Southeast Asian Perspectives on Power

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Liana Chua, Joanna Cook, Nicholas Long, Lee Wilson
Routledge, May 4, 2012 - Social Science - 210 pages

Southeast Asia has undergone innumerable far-reaching changes and dramatic transformations over the last half-century. This book explores the concept of power in relation to these transformations, and examines its various social, cultural, religious, economic and political forms.

The book works from the ground up, portraying Southeast Asians’ own perspectives, conceptualizations and experiences of power through empirically rich case studies. Exploring concepts of power in diverse settings, from the stratagems of Indonesian politicians and the aspirations of marginal Lao bureaucrats, to mass ‘Prayer Power’ rallies in the Philippines, self-cultivation practices of Thai Buddhists and relations with the dead in Singapore, the book lays out a new framework for the analysis of power in Southeast Asia in which orientations towards or away from certain models, practices and configurations of power take centre stage in analysis. In doing so the book demonstrates how power cannot be pinned down to a single definition, but is woven into Southeast Asian lives in complex, subtle, and often surprising ways.

Integrating theoretical debates with empirical evidence drawn from the contributing authors’ own research, this book is of particular interest to scholars and students of Anthropology and Asian Studies.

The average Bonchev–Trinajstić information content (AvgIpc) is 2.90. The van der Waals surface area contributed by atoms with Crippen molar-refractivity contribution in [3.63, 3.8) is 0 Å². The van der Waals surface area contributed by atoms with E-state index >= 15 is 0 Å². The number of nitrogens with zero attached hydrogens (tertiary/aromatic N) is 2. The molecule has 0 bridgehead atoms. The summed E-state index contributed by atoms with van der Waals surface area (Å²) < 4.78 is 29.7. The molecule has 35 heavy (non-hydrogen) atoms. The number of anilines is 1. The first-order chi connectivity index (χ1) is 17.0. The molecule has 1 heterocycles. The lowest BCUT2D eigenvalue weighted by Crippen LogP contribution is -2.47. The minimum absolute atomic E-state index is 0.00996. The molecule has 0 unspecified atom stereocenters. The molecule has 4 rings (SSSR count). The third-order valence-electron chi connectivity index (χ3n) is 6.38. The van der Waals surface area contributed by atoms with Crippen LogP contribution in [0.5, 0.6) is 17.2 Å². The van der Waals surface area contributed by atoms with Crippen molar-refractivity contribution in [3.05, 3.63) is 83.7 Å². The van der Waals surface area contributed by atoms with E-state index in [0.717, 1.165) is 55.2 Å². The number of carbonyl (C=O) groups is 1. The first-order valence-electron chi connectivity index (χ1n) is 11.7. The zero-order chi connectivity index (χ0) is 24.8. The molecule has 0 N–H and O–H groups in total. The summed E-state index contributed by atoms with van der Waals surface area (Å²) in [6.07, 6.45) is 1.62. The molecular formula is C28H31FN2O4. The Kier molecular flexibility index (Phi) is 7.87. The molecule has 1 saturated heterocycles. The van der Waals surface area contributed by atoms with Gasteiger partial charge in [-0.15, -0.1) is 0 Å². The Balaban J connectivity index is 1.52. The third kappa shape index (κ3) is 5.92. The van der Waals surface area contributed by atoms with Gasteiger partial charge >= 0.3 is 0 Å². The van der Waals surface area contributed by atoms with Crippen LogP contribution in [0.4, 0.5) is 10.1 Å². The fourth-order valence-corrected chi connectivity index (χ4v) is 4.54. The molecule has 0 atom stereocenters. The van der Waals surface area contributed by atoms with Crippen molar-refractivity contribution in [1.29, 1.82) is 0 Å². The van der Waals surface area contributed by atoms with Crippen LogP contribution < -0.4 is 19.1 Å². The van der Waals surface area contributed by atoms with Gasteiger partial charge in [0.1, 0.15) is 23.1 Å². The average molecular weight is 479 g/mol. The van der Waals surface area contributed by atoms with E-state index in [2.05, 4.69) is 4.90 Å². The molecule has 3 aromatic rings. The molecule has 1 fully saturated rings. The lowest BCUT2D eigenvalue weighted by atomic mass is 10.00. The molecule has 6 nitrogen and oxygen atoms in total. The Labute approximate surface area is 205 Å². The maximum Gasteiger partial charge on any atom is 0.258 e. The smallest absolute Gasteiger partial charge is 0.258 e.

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Power and orientation in Southeast Asia
2 The subject of power in Southeast Asia
Aspiration and materiality in Thailand
Power and the disenchantment of the world
5 Landscape power and agency in Eastern Indonesia
6 The symbolic appropriation of warmade objects by the Jorai of Northeast Cambodia
The unsettled dead and the imagined state in contemporary Singapore
8 Privateers politicians prowess and power
9 Bureaucratic migrants and the potential of prosperity in upland Laos
Power planning and the emergence of baroque forms of life in urban Malaysia
Vietnams emergent welfare state and the restless dead of Thanh Ha
On religion and revolt in the modern Philippines

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About the author (2012)

Liana Chua is a Lecturer in the Department of Anthropology at Brunel University, West London, UK.

Joanna Cook is a Lecturer in the Department of Anthropology at Goldsmiths, University of London, UK.

Nicholas Long is a British Academy Postdoctoral Fellow in Social Anthropology and a Junior Research Fellow at St Catharine’s College at the University of Cambridge, UK.

Lee Wilson is a Research Associate in the Department of Archaeology and Anthropology at the University of Cambridge, UK.

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